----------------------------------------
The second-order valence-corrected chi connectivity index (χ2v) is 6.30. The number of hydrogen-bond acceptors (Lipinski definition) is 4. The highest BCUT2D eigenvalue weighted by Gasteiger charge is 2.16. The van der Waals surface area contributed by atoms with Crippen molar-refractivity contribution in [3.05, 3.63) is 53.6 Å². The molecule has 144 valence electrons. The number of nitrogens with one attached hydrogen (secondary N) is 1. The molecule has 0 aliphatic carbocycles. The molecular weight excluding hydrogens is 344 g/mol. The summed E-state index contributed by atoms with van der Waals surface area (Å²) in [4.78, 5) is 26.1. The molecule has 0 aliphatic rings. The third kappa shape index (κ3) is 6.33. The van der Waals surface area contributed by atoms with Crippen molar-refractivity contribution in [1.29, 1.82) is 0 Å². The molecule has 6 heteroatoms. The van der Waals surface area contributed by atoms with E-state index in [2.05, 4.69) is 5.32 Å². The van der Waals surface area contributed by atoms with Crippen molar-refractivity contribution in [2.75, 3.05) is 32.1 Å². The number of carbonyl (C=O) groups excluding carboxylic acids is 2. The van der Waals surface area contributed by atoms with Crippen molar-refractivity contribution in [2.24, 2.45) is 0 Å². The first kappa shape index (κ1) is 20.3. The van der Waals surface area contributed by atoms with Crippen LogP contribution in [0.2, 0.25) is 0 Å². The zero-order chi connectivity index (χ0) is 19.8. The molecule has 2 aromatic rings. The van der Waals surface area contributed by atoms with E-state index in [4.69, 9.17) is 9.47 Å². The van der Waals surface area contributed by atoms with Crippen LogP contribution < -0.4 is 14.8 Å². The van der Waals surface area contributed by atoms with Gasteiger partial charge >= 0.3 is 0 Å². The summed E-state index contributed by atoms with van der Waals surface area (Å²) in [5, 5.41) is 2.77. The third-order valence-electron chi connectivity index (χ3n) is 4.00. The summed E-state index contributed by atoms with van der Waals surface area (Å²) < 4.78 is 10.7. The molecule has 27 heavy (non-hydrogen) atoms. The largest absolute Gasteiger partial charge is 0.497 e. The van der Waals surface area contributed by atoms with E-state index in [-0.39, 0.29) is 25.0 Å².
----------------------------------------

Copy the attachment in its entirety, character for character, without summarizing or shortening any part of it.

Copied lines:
The second-order valence-corrected chi connectivity index (χ2v) is 6.30. The number of hydrogen-bond acceptors (Lipinski definition) is 4. The highest BCUT2D eigenvalue weighted by Gasteiger charge is 2.16. The van der Waals surface area contributed by atoms with Crippen molar-refractivity contribution in [3.05, 3.63) is 53.6 Å². The molecule has 144 valence electrons. The number of nitrogens with one attached hydrogen (secondary N) is 1. The molecule has 0 aliphatic carbocycles. The molecular weight excluding hydrogens is 344 g/mol. The summed E-state index contributed by atoms with van der Waals surface area (Å²) in [4.78, 5) is 26.1. The molecule has 0 aliphatic rings. The third kappa shape index (κ3) is 6.33. The van der Waals surface area contributed by atoms with Crippen molar-refractivity contribution in [1.29, 1.82) is 0 Å². The molecule has 6 heteroatoms. The van der Waals surface area contributed by atoms with E-state index in [2.05, 4.69) is 5.32 Å². The van der Waals surface area contributed by atoms with Crippen molar-refractivity contribution in [2.75, 3.05) is 32.1 Å². The number of carbonyl (C=O) groups excluding carboxylic acids is 2. The van der Waals surface area contributed by atoms with Crippen molar-refractivity contribution in [2.24, 2.45) is 0 Å². The first kappa shape index (κ1) is 20.3. The van der Waals surface area contributed by atoms with Crippen LogP contribution in [0.2, 0.25) is 0 Å². The zero-order chi connectivity index (χ0) is 19.8. The molecule has 2 aromatic rings. The van der Waals surface area contributed by atoms with E-state index in [4.69, 9.17) is 9.47 Å². The van der Waals surface area contributed by atoms with Crippen LogP contribution < -0.4 is 14.8 Å². The van der Waals surface area contributed by atoms with Gasteiger partial charge >= 0.3 is 0 Å². The summed E-state index contributed by atoms with van der Waals surface area (Å²) in [5, 5.41) is 2.77. The third-order valence-electron chi connectivity index (χ3n) is 4.00. The summed E-state index contributed by atoms with van der Waals surface area (Å²) < 4.78 is 10.7. The molecule has 27 heavy (non-hydrogen) atoms. The largest absolute Gasteiger partial charge is 0.497 e. The van der Waals surface area contributed by atoms with E-state index in [-0.39, 0.29) is 25.0 Å².